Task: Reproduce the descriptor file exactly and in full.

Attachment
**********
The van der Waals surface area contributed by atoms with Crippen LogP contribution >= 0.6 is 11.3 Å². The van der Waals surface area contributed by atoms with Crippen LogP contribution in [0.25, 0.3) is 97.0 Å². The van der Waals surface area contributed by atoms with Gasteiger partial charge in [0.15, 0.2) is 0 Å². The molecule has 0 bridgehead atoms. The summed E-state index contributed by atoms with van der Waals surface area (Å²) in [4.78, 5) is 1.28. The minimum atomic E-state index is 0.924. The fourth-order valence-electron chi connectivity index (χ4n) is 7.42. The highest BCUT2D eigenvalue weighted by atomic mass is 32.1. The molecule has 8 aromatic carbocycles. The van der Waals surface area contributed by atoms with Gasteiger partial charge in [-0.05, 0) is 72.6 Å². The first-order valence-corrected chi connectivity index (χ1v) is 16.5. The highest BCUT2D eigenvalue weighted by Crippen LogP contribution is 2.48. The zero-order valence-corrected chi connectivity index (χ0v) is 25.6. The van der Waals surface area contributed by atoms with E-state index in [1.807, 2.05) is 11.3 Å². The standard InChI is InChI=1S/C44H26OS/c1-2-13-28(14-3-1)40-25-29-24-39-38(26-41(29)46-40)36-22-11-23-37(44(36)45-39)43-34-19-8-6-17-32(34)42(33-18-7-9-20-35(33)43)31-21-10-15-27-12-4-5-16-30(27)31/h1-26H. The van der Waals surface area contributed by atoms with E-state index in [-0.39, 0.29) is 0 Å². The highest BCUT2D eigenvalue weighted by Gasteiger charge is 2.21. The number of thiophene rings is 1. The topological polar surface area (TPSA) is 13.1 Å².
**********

The van der Waals surface area contributed by atoms with Crippen LogP contribution >= 0.6 is 11.3 Å². The van der Waals surface area contributed by atoms with Crippen LogP contribution in [0.25, 0.3) is 97.0 Å². The van der Waals surface area contributed by atoms with Gasteiger partial charge in [0.15, 0.2) is 0 Å². The molecule has 0 bridgehead atoms. The summed E-state index contributed by atoms with van der Waals surface area (Å²) in [4.78, 5) is 1.28. The minimum atomic E-state index is 0.924. The fourth-order valence-electron chi connectivity index (χ4n) is 7.42. The highest BCUT2D eigenvalue weighted by atomic mass is 32.1. The molecule has 8 aromatic carbocycles. The van der Waals surface area contributed by atoms with Gasteiger partial charge in [-0.05, 0) is 72.6 Å². The first-order valence-corrected chi connectivity index (χ1v) is 16.5. The highest BCUT2D eigenvalue weighted by Crippen LogP contribution is 2.48. The zero-order valence-corrected chi connectivity index (χ0v) is 25.6. The van der Waals surface area contributed by atoms with E-state index in [1.807, 2.05) is 11.3 Å². The standard InChI is InChI=1S/C44H26OS/c1-2-13-28(14-3-1)40-25-29-24-39-38(26-41(29)46-40)36-22-11-23-37(44(36)45-39)43-34-19-8-6-17-32(34)42(33-18-7-9-20-35(33)43)31-21-10-15-27-12-4-5-16-30(27)31/h1-26H. The van der Waals surface area contributed by atoms with E-state index in [-0.39, 0.29) is 0 Å². The highest BCUT2D eigenvalue weighted by Gasteiger charge is 2.21. The number of thiophene rings is 1. The topological polar surface area (TPSA) is 13.1 Å².